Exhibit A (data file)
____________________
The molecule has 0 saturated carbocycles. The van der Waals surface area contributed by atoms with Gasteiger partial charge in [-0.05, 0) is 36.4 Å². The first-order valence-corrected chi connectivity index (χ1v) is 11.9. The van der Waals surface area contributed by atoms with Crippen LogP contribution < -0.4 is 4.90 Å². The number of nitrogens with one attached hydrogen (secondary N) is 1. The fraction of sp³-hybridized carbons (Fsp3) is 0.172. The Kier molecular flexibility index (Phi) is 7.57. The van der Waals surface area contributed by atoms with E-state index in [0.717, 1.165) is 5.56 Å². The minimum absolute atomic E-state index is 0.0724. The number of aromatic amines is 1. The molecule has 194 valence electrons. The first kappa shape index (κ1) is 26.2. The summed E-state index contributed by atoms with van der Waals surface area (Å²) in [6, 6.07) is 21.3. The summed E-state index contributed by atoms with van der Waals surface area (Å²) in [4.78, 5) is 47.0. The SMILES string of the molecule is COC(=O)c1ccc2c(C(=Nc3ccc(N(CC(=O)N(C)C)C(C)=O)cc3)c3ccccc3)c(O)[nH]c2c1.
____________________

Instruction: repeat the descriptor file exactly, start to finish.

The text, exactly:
The molecule has 0 saturated carbocycles. The van der Waals surface area contributed by atoms with Gasteiger partial charge in [-0.05, 0) is 36.4 Å². The first-order valence-corrected chi connectivity index (χ1v) is 11.9. The van der Waals surface area contributed by atoms with Crippen LogP contribution < -0.4 is 4.90 Å². The number of nitrogens with one attached hydrogen (secondary N) is 1. The fraction of sp³-hybridized carbons (Fsp3) is 0.172. The Kier molecular flexibility index (Phi) is 7.57. The van der Waals surface area contributed by atoms with E-state index in [0.717, 1.165) is 5.56 Å². The minimum absolute atomic E-state index is 0.0724. The number of aromatic amines is 1. The molecule has 194 valence electrons. The first kappa shape index (κ1) is 26.2. The summed E-state index contributed by atoms with van der Waals surface area (Å²) in [6, 6.07) is 21.3. The summed E-state index contributed by atoms with van der Waals surface area (Å²) in [4.78, 5) is 47.0. The SMILES string of the molecule is COC(=O)c1ccc2c(C(=Nc3ccc(N(CC(=O)N(C)C)C(C)=O)cc3)c3ccccc3)c(O)[nH]c2c1.